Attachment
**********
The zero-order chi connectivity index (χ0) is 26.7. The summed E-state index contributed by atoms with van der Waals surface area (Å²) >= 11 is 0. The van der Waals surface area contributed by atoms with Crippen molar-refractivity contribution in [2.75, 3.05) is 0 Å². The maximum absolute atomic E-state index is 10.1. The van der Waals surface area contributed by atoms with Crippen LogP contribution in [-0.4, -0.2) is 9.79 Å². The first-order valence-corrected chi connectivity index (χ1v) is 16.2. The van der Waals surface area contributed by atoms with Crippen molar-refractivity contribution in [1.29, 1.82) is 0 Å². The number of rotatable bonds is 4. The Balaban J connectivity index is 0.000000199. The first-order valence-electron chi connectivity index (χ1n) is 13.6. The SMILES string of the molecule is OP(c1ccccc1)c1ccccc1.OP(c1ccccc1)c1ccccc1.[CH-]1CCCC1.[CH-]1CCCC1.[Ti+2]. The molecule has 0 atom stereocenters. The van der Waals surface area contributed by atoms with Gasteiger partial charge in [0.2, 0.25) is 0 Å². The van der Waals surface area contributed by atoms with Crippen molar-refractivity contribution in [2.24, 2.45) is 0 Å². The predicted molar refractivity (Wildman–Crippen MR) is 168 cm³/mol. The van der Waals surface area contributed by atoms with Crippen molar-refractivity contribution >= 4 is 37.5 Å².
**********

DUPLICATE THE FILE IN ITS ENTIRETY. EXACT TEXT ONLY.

The zero-order chi connectivity index (χ0) is 26.7. The summed E-state index contributed by atoms with van der Waals surface area (Å²) >= 11 is 0. The van der Waals surface area contributed by atoms with Crippen molar-refractivity contribution in [2.75, 3.05) is 0 Å². The maximum absolute atomic E-state index is 10.1. The van der Waals surface area contributed by atoms with Crippen LogP contribution in [-0.4, -0.2) is 9.79 Å². The first-order valence-corrected chi connectivity index (χ1v) is 16.2. The van der Waals surface area contributed by atoms with Crippen molar-refractivity contribution in [1.29, 1.82) is 0 Å². The number of rotatable bonds is 4. The Balaban J connectivity index is 0.000000199. The first-order valence-electron chi connectivity index (χ1n) is 13.6. The SMILES string of the molecule is OP(c1ccccc1)c1ccccc1.OP(c1ccccc1)c1ccccc1.[CH-]1CCCC1.[CH-]1CCCC1.[Ti+2]. The molecule has 0 atom stereocenters. The van der Waals surface area contributed by atoms with Gasteiger partial charge in [0.2, 0.25) is 0 Å². The van der Waals surface area contributed by atoms with Crippen molar-refractivity contribution in [2.24, 2.45) is 0 Å². The predicted molar refractivity (Wildman–Crippen MR) is 168 cm³/mol. The van der Waals surface area contributed by atoms with Crippen molar-refractivity contribution >= 4 is 37.5 Å².